A Texas court ordered the restoration of a Bible verse on a Charlie Brown poster that was removed by the administration of a middle school, according to media reports.
The "Charlie Brown Christmas" poster was displayed on the nurse's office door by Dedra Shannon, a nurse's aide, at Patterson Middle School in Killeen on December 5.
The poster shows a smiling character of "Linus" from comic strip "Peanuts," who is waving his hand while reciting a Bible verse.
The message on the display is from the 1965 holiday special, where the characters are alluding to commercialization of Christmas, and its real meaning.
In the story, the main character Charlie Brown is being mocked by his classmates over his modest Christmas tree, but then he asks other kids, "Isn't there anyone who knows what Christmas is all about?"
His best friend Linus is the only one who answers, "Sure, Charlie Brown," he says. "I can tell you what Christmas is all about."
He then narrates a Bible verse from Luke. "For unto you is born this day in the city of David a Savior which is Christ the Lord," Linus says. "That's what Christmas is all about, Charlie Brown."
A few days after the message was displayed on the nurse's office door, the school's principal told Shannon to take down the poster lest non-Christians feel uncomfortable and the display be interpreted as government endorsement of Christianity.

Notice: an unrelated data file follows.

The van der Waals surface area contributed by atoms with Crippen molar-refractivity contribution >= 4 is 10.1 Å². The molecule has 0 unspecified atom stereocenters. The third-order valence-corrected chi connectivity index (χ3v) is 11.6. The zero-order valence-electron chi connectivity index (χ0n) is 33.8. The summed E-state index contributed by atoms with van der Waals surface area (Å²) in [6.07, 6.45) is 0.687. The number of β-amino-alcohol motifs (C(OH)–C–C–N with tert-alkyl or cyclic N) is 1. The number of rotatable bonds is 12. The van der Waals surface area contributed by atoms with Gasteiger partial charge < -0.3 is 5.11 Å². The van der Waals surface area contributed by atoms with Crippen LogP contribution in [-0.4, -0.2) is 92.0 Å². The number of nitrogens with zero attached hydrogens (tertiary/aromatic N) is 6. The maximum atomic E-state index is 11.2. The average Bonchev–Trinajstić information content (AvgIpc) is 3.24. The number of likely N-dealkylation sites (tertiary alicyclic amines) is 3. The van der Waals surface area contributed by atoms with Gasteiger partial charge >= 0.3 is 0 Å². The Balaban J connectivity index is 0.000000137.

The school board members voted to remove the poster.
However, Shannon sought legal counsel from a conservative non-profit law firm Texas Values. The firm and the Texas Attorney General sent their respective letters to the school to discuss the matter.
The Attorney General's office took the case to district court to appeal for an injunction so that the message could be put back up in conformity with the principles of freedom of speech and religion.
District Judge Jack Jones gave his verdict in favor of Shannon, but said that the poster can only be restored with the label on top of it stating "Ms. Shannon's holiday message."
The school district said they have no problem with the judge's decision.
"We believe that directing the individual to include the additional text better complies with state and federal law," the school district said in a press release. "We support this decision."